My home PC server has been installed with CentOS 7. After three years with Ubuntu on this PC, I’ve decided this was a good time to switch back to something I’m more familiar and comfortable with. Although Ubuntu was really meant to be easy to use and sport a prettier user interface, it somehow didn’t work out for me.
Installing CentOS 7 was relatively straightforward. That’s because I could just trash Ubuntu and install CentOS 7. I didn’t need to upgrade. There was nothing, almost, on the OS disk that I needed to preserve. For some years now, all my data is contained in separate disks. Not separate partitions, but really separate disks. It makes jumping into a new operating system so easy this way.
Barely a week after the officially release of CentOS 7, I’ve already dived into it. The installation steps were straightforward. I used a USB stick to do a local install, so the graphical installer ran. I haven’t done a graphical install in a long while. It does look like the installation steps are cut down from before. The setup details that you have to provide are now organised neatly into 7 sections. The installer shows you which ones need your attention, and you don’t have to work with them in any prescribed order. It’s a nice refreshing change.
The ISO image I downloaded (the “everything” version) can be directly written into a USB stick with
dd. It will support EFI booting too, which my computer is able to do. This will be my first EFI Linux installation at home.
I want to gripe about the software selection. To this day, installers are asking users to make choices between options that don’t seem to be mutually exclusive. The installer only allows you to pick one, but what if you want two or more of them? For example, here are the software selection offered by CentOS 7:
- Minimal install
- Infrastructure Server
- File and Print Server
- Basic Web Server
- Virtualization Host
- Server with GUI
- GNOME Desktop
- KDE Plasma Workspace
- Development and Creative Workstation
Let’s see, for my home PC server, I should obviously choose File and Print Server. I will use it as a file server after all. But, hey, I want a GUI with it. Should I then choose Server with GUI? What if I want a full GNOME Desktop too? Now how about development and creative software that I’d expect to also need to have?
Although there are further package choices you can pick after you’ve selected your base environment, there seems to be limited flexibility. It’s actually not a big problem, at least for someone familiar with RPMs and using
yum. I can always install additional stuffs by hand later. However, I think it would be so much better if the installer had allowed options to be added together. The packages or environments can be organised into logical groups, and users choose what groups of stuffs are needed.
Moving on, the disk partitioning crashed twice on me. Yeah, I think it might have worked perfectly if I had let the installer auto-partition everything for me. But I have my ideas about how my disks should be partitioned. I like a separate
/opt, and at least at a work place server, also a separate
I noticed Btrfs is offered. I’m surprised. I thought Btrfs wasn’t considered all that production stable quality. I checked up, and found that Red Hat labels Btrfs a “technology preview”. Is it a nicer way of saying “beta”? Now I’m worried. I thought everything in an enterprise Linux should be stable and reliable. Users (which mean the system administrators in this case) should not have to think about the impact or repercussions of their installation choices on the robustness or stability of their resulting system. Whatever they choose, the resulting installed system should work with enterprise grade quality.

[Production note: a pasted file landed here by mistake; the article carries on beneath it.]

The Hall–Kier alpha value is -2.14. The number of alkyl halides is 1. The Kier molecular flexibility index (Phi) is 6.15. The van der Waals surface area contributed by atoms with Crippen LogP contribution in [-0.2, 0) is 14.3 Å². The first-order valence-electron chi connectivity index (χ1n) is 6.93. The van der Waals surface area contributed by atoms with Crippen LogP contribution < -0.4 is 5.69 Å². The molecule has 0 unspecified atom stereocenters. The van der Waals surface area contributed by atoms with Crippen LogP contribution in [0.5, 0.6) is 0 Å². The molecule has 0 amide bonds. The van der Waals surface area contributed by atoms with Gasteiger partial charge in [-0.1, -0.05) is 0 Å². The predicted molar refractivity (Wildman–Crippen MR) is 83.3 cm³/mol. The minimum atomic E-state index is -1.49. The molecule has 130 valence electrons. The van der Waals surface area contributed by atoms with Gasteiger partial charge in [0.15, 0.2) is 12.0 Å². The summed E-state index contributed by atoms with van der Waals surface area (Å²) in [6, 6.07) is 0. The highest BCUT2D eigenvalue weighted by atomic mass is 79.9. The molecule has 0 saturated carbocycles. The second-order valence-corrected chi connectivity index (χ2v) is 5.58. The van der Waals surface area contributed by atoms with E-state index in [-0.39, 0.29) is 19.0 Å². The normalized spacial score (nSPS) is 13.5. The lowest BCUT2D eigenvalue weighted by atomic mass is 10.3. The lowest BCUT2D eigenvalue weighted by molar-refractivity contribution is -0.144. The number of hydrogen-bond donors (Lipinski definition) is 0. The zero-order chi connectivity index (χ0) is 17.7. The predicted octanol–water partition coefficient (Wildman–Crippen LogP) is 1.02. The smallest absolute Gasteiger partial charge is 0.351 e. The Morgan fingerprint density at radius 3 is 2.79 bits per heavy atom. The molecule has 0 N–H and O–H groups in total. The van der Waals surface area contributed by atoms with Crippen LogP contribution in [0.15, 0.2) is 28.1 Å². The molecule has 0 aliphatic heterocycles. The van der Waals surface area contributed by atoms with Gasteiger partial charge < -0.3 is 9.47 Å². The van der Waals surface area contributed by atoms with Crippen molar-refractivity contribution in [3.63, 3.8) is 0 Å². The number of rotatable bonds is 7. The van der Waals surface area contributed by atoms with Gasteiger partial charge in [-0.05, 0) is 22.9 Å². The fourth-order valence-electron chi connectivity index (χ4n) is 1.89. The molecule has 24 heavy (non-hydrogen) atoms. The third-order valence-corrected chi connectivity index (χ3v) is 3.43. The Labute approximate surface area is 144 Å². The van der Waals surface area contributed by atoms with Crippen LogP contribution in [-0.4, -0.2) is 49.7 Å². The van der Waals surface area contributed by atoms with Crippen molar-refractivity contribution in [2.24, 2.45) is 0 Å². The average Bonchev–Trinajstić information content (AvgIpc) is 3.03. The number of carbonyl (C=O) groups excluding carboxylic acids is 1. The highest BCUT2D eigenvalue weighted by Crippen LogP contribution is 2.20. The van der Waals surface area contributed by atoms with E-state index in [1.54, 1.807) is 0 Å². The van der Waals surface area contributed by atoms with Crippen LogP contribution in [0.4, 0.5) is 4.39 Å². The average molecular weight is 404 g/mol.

Oh well, perhaps Btrfs is a lot better than my failed experience last year. I liked Btrfs’ feature set, and I’ll try it out again when I have time. For now, I’d suggest to stick with XFS. XFS is not new, but it is a new offering from previous versions. Ext4 is no longer offered by default.
Installation was otherwise uneventful. I use a SSD for the OS boot disk, so the install was relatively quick.
First boot. I found
eth0 has become
enp5s0. Why, oh why. It’s
enp5s0f0 in my work place server. I thought the Intel NIC at work was somehow fancy enough that justified a special interface name. My home PC, however, has a plain simple Realtek NIC. Please tell me what’s wrong with
I wished I could report how comfortable I felt with CentOS 7. Alas, it was short lived. I quickly discovered much new learning that I had to do.
- The old style init scripts are no more. It’s time to start learning systemd. Use the systemctl command to start, stop, restart, and check status of services, among other things. Service names have changed from simple
- Where is my MySQL server? Ok, its now mariadb.
iptables, but you know saved configurations used to be in
/etc/sysconfig/iptables. Start learning
firewall-cmd, because CentOS now uses firewalld.
There’s going to be more to learn, I’m sure. But despite all these little changes, I still feel more at ease in CentOS than Ubuntu. Changes are okay, provided the change is for the better, of course. I can see systemd and firewalld are progressive changes designed to bring CentOS forward. So as much as I, and maybe others, like to gripe about having to learn new things, this is a mighty good time anyway to get introduced to new plumbing in the latest enterprise Linux.